Wing Assembly  
     
  Woolston Works After bombing  
     
     

Discover More

     
     

From it's very first flight in 1936 it stood out. A rare combination of beauty, design and purpose. "The Fighter" was soon to get a name which still resonates today. That name was "Spitfire".

For the British government, desperately rushing to equip the RAF with fighter aircraft capable of matching the German Luftwaffe, the Spitfire was vital, and the Spitfire meant Woolston.

   
     
     
     

Visible in the background of the "Itchen Works, 1939 fuselage Assembly Stage 2" photograph can be seen Supermarine Stranraer and Walrus aircraft. Although neither as beautiful nor as famous as it's cousin the Spitfire, the Walrus played its own vital role as a reconnaissance plane for the navy but also performing Air Sea Rescue including recovering Spitfire pilots who had been shot down.

 

 

 

 

 

Itchen Works

 

 
     
Itchen Works    
     
Itchen 1939    
     

Itchen 1939

   
     
     
 

Southampton Municipal Airport

With no suitable airfield available near the Woolston Works “Southampton Municipal Airport” (although always referred to by locals as “Eastleigh Airport”) was used to complete the "final assembly" of Spitfires before flight testing and delivery to the RAF. The airfield was integral to the Spitfire story from the very first flight of the prototype on 5th March 1936.

 
     

 

Dispersal Sites

 
     
  Southampton Airport (called locally “Eastleigh Airport”) showing the two WW1 hangars used by Supermarine for Final Assembly of Spitfires.  
     
  Eastleigh Airport  
     
  Final Assembly of Mk I Spitfires in the Eastleigh hangars in 1939.   
  Eastleigh  
     

 

Discover More

 

   
     
     
     
     
     
     
     
     
     
     
  Eastleigh Flight Shed  
     
     
  Eastleigh Factory  
     
  The Hursley Road Stores in Chandlers Ford, Eastleigh.  
  Eastleigh Store  
     
     
     

 

   
            

 

 

Hursley Park

 
     
 

The raids on the Woolston and Itchen Works in September 1940 not only affected the production of Spitfires but also had a direct impact on the Design and Production Departments responsible for the continued development and management of Supermarine.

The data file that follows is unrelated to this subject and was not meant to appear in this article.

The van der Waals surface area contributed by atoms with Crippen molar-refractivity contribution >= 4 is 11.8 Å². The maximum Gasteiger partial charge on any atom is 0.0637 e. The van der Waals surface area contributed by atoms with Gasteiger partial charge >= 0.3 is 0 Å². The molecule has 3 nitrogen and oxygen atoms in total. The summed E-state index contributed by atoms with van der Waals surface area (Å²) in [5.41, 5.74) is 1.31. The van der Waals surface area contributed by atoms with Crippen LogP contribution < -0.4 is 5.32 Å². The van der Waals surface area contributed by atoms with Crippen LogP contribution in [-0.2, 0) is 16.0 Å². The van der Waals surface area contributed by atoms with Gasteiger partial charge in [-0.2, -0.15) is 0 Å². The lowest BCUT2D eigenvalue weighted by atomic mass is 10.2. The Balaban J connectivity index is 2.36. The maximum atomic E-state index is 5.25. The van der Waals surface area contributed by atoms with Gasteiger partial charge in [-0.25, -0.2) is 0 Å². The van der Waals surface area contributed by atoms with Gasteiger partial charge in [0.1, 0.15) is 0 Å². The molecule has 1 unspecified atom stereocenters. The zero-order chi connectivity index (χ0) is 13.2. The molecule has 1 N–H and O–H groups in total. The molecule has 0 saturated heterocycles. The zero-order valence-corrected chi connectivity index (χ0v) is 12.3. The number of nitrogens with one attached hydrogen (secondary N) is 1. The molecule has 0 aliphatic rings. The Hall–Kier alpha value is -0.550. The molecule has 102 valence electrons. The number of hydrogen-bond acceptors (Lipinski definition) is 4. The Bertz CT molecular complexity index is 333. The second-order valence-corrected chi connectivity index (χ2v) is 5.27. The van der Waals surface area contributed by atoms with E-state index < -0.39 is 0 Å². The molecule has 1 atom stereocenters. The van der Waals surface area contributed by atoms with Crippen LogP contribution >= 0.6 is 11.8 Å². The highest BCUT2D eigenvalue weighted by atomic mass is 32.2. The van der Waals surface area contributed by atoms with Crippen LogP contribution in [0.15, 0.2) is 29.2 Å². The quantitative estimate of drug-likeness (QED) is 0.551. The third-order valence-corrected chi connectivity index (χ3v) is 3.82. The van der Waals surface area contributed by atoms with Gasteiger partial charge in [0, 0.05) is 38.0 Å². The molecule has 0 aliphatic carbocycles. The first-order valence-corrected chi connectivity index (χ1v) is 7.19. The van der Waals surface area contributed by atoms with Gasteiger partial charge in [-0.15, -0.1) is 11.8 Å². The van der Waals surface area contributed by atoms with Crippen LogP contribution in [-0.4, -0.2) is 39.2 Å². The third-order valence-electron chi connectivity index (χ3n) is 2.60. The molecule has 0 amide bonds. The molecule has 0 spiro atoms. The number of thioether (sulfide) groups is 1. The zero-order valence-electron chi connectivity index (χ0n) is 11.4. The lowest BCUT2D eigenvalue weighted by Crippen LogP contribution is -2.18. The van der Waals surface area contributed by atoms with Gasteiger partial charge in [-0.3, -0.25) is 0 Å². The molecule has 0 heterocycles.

Following the death of R.J. Mitchell in 1937 responsibility for all further development of Supermarine aircraft, not only the Spitfire but also the Stranraer, Walrus, Sea Otter and Supermarine’s proposed heavy bomber, fell to Joe Smith and his team in the Design Office. Located on the top floor of the new art-deco office block built in the late 1930s, the Design team had been lucky to escape from the 26th September raid relatively intact; at least one bomb had passed through the Drawing Office, out of the window and into the mud on the river bank below, another went straight through the floor without exploding. Miraculously the majority of the designs also survived and the men and women of the design team were quickly moved to temporary accommodation in old WW1 army huts, being used by the University College in Highfield.

 
     
     
     
     
     
     
     
  Hursley House  
     
  Drawing Office  
     
     
     

 

   
     
     
     

The Production Team moved to the top floor of the Polygon Hotel and began, under the leadership of the new Works Manager Len Gooch, to plan the formal ‘dispersal’ of production around Southampton and beyond. Gooch had become the de facto Works Manager following the 24th September raid when the then Manager, H.B. Pratt, had been wounded and badly traumatised by the scenes of carnage. One of the tasks that Gooch and the dispersal team had was not only to find alternative locations to restart and expand Spitfire production but also to find more suitable and permanent accommodation for themselves and the Design Team. By October a site had been identified and the requisition process initiated.

The site chosen was a large stately home to the north of Southampton called Hursley Park. The owner of Hursley Park, Sir George Alexander Cooper, had recently died, leaving his widowed wife, Lady Mary Cooper, living alone with her servants in the mansion house. Her son, and Sir George’s heir, lived nearby in Merdon Manor. An American by birth Lady Cooper had intended, as she had done in the First World War, to offer her home as a hospital for wounded Officers. The Ministry of Aircraft Production thought otherwise and requisitioned the House and part of the grounds for Supermarine.

   
     

Discover More

   
     
     
Hursley Park    
     
Hursley Staff    
     
     

 

   
  We've teamed up with Southampton Solent University students who have been busy delving into the history of the spitfire, dispersal sites, shadow factories and WW2 heritage.  
     

 

Lucy Mahoney - The New and The Old

 
  Look back in history to the devastation that happened in WWII on the streets that you walk down today in Southampton.   
     
  Lucy Mahoney  
     
  The old and the new  
     
  Southampton Solent University  
     
  Old vs New photos  
     

 

   
     
     
     
     

 

Soeren Pietsch - Up From the Air

 
  Showing the perspective from the point of view of the German Pilots when they flew over Southampton.   
     
  Up from the air  
     
  Solent University  
     
  Drone Photography  
     
  Birds Eye View  
     
  Drone View of Southampton